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Harnessing the Gas Hog

May 17, 1996|JULIE TAMAKI | TIMES STAFF WRITER

Rising gas prices may end up invalidating the old saw that nobody walks in Los Angeles.

Finding ways to save a little money at the pump these days has probably triggered all sorts of desperation measures among car-obsessed Southern Californians.

But let's face it--trying to get around on foot in a county more than three times the size of Rhode Island is not always a realistic option.

So just how exactly are we going to cope with rising gas prices without hitting the pavement?

Rest assured, you can probably reduce the amount of fuel your car consumes, but for those of you who have a tendency to put the pedal to the metal, they won't be easy.

It's called common sense driving, and although it may sound reasonable enough, it will probably force a good many of you to break nasty habits and acquire a new level of patience.

You scoff at the notion?

The choice is yours: Change the way you drive and save money on gas and wear and tear on your car. Or continue to drive like a maniac--or just, let us say, with brio--and wind up a lot poorer.

For those of you who choose the former, you can embark on your new life as a sensible driver by checking your tire pressure.

Under-inflated tires cause a drag on your car and reduce fuel economy up to 2% for each pound of tire pressure below the recommended level, according to Jeffrey Spring, a spokesman for the Automobile Club of Southern California. Even driving with just slightly under-inflated tires can burn up $2 to $4 worth of gas per tank.

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Another money-saving tip is to use the right type of fuel for your car.

"One of the things that surprises me the most is when I pull into a gas station and watch people pump a higher grade of gasoline than is necessary," Spring said.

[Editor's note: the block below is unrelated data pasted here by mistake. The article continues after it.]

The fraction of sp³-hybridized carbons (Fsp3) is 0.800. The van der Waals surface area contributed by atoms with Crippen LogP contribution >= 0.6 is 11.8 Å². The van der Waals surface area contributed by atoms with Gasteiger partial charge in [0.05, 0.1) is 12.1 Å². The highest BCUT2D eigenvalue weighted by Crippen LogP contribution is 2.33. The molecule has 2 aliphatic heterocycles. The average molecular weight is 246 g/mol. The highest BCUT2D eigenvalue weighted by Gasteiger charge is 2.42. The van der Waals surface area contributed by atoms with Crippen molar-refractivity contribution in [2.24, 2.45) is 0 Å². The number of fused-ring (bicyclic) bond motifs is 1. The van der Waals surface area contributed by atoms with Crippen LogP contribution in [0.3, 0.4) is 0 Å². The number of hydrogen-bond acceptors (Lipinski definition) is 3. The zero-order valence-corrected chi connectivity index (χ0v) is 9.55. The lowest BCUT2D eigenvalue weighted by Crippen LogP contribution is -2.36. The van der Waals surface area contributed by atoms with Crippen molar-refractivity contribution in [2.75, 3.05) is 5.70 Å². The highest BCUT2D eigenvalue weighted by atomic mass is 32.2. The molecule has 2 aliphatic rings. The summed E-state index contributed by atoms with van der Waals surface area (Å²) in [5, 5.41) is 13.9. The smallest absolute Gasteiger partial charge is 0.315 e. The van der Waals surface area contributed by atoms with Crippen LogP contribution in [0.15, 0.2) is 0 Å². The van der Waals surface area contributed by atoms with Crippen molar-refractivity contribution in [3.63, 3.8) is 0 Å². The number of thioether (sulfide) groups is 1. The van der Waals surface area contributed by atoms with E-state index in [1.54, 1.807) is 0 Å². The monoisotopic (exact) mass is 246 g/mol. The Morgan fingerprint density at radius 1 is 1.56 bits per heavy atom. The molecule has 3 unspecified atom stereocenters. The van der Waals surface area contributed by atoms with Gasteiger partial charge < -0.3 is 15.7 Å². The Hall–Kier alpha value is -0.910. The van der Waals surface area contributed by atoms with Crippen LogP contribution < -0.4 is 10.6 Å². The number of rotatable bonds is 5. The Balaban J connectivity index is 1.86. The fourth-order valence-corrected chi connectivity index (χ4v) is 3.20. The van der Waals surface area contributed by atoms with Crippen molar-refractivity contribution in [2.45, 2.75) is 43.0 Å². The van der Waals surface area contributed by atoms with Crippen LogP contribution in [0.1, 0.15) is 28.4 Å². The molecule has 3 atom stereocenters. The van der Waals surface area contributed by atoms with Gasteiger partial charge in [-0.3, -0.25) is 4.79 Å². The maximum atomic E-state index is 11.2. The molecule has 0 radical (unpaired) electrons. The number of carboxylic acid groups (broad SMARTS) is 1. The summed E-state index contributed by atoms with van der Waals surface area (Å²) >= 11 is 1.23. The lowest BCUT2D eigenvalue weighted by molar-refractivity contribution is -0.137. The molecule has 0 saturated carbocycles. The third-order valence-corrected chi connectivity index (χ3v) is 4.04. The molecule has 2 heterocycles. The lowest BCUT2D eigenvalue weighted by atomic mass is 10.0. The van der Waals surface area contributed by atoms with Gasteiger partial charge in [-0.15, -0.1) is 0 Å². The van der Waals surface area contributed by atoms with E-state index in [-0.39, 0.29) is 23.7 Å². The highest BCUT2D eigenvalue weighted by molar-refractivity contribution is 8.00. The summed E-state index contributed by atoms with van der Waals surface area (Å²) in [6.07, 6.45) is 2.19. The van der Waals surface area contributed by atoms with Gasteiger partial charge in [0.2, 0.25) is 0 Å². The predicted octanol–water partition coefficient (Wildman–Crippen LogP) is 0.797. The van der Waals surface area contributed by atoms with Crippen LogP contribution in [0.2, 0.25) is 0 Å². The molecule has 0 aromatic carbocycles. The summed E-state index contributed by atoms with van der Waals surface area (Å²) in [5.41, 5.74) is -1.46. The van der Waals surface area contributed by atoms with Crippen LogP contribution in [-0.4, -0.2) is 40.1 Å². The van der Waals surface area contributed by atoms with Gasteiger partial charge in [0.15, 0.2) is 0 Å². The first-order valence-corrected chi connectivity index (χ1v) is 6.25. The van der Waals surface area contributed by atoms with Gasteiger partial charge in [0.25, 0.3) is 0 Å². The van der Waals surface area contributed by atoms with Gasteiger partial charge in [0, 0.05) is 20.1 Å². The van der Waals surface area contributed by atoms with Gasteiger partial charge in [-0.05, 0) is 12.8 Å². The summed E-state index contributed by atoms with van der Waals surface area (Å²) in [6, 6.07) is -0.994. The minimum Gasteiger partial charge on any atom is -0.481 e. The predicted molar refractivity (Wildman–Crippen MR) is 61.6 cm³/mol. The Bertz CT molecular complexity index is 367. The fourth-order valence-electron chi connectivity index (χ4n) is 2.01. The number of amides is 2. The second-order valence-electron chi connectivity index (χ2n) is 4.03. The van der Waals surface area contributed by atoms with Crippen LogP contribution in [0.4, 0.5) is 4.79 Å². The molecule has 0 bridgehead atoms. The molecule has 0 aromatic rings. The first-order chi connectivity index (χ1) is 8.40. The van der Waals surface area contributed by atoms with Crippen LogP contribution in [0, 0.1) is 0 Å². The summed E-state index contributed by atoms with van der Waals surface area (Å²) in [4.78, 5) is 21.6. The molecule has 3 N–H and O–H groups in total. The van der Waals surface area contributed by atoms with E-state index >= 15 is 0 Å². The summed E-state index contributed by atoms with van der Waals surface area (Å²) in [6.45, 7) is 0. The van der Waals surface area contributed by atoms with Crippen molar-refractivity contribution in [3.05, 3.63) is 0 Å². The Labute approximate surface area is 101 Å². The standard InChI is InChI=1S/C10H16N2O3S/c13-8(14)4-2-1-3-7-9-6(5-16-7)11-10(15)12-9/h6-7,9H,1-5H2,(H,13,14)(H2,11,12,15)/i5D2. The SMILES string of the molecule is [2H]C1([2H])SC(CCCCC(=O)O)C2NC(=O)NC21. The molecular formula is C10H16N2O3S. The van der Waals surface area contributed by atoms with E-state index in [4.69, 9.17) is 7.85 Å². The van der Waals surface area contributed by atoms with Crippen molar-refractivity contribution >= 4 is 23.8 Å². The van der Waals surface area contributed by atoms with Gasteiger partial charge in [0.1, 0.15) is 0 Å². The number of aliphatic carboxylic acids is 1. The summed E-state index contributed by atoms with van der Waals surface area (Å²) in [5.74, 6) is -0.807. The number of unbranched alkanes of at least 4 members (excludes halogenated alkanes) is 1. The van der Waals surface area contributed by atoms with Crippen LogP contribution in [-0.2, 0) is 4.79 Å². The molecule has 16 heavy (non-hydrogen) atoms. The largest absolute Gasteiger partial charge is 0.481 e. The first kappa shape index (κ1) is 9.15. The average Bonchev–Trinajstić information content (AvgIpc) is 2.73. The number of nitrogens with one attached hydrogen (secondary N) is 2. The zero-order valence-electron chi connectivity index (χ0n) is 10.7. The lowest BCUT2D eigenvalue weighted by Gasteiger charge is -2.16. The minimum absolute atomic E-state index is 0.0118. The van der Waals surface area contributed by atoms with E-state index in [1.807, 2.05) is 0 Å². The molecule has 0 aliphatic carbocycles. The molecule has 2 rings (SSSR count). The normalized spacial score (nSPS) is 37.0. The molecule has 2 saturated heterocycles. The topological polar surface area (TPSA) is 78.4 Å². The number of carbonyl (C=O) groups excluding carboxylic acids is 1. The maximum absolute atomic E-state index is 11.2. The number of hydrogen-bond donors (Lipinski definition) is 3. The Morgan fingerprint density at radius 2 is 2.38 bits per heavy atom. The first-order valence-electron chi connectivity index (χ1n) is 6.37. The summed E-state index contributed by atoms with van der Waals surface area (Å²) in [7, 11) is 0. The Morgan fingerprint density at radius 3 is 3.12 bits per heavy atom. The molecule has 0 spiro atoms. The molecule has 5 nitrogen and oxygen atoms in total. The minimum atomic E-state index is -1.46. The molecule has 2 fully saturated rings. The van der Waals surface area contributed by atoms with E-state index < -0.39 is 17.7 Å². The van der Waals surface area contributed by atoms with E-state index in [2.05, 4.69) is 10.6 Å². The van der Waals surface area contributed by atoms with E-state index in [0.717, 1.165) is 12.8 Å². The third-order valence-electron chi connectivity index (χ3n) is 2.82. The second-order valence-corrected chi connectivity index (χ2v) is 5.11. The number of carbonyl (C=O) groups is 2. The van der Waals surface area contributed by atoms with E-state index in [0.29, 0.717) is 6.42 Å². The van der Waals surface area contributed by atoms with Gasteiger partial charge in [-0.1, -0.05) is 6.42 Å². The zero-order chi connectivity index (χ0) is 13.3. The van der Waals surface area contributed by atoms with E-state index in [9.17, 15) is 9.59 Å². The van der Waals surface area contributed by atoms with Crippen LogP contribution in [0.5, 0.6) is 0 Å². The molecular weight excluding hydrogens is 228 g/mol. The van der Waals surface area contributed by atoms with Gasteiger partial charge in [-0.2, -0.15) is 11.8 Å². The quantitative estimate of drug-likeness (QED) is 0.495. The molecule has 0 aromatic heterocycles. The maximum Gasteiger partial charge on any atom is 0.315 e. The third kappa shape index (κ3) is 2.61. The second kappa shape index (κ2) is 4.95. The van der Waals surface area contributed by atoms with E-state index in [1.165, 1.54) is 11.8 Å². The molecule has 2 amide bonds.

Motorists end up paying an average of 17 cents per gallon more by using premium instead of regular unleaded in cars that can make no use of the more expensive higher octane.

Although luxury and sports cars are often built to run well only on premium gas, most cars do just as well on the less-expensive regular unleaded, identified at the pump by the 87 octane sticker.

If you're uncertain, simply consult your owner's manual to find the recommended gasoline for your car's engine.

Once out on the road, give yourself plenty of time to get to where you want to go. Not being in a hurry will help you avoid a laundry list of bad driving habits.

For starters, cool it with the "jack-rabbit" starts. Blasting away from the red light or up the freeway on-ramp may be soul-stirring, but it sucks up gas. Back in the 1940s, there were actually cross-country mileage competitions for drivers. The philosophy the winners followed is as valid now as when Harry Truman was president--accelerate slowly and brake softly, depressing the gas pedal the minimum needed to reach cruising speed.

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You should also avoid changing lanes and speeding, both of which require you to accelerate and use gas. Instead, follow the speed limit and stay in the same lane until it's time for you to get off the freeway, said Dwight McDonald, a spokesman for the California Highway Patrol office in Woodland Hills.

Next, defy the all too natural urge to tailgate.

"Allow a little more distance so that you're not always braking and accelerating," McDonald said. "People are going to cut in front and that will make you want to hit the roof, but keeping your distance is the big key."

Combining several errands in one trip and packing lightly when you travel also conserves fuel as does using your car's air conditioning only when absolutely necessary. Heating the car is free. You're just diverting engine heat into the car that would otherwise go into the atmosphere. But air conditioners require power to operate, and they get it by increasing the load on your engine.

An added tip: If you're shopping for a new car, think about buying a light-colored vehicle. They don't soak up the sun's heat like darker-colored models, which require more air conditioning and thus burn more fuel.

One last suggestion: Avoid idling for more than a minute. Idling can consume up to a gallon of gas per hour and wastes more fuel than restarting the engine, Spring said.

Following these tips will conserve gasoline throughout the year, not just during times of skyrocketing prices. Although they may take willpower, they can also help avoid unnecessary wear on your car and even reduce the risk of accidents.

"Don't exceed the speed limit, stop at all signals and you probably won't see the Highway Patrol and you'll save gas," McDonald said.

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